Appalachian Trail Histories


Monson History

Monson-Maine Slate Company mill

Inside a slate mill. Monson slate is considered to be of fine quality because of its rich black color.

Monson, Maine, was incorporated as a town on Feb. 8, 1822.

The land that is now Monson, just like the rest of the State of Maine, was originally part of Massachusetts. In 1811, Massachusetts granted two tracts of land, each three miles wide and six miles long, to Hebron Academy and Monson Academy. In 1822, two years after Maine became a state, the two tracts of land were joined and incorporated as the town of Monson.

Slate was discovered in 1870, and, for many years, Monson was a slate-mining town. The Monson Maine Slate Company was the first quarry to open, operating until 1943. The Portland-Monson Slate Company was formed later, and today, under the name Sheldon Slate Company, continues to produce black slate. The grave markers of both John F. Kennedy and Jacqueline Kennedy Onassis in Arlington National Cemetery, Virginia, are made of black slate from Monson.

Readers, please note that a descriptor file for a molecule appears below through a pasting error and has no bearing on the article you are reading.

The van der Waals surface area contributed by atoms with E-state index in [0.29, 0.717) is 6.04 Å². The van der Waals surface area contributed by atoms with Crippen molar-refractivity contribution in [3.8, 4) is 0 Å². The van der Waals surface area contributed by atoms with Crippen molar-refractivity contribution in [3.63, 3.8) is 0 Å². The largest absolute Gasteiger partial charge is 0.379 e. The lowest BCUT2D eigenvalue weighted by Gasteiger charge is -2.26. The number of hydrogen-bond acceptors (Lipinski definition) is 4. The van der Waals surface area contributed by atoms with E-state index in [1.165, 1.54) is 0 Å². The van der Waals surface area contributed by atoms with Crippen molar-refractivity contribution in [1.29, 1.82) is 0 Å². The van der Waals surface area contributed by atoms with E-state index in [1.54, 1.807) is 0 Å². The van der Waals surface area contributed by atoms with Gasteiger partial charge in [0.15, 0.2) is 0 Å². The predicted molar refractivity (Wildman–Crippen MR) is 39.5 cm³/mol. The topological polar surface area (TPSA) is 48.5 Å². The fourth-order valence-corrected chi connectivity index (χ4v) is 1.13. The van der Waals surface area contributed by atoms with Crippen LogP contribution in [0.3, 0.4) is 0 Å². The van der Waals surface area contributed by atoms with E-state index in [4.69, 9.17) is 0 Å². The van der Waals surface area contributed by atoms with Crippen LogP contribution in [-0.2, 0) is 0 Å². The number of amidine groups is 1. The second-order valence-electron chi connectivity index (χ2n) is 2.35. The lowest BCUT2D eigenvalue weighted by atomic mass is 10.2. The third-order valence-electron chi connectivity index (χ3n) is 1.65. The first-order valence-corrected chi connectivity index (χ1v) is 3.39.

Residents of Monson also work in wood and textile mills, while a large number run businesses that cater to and support the hundreds of AT hikers who pass through the town each year.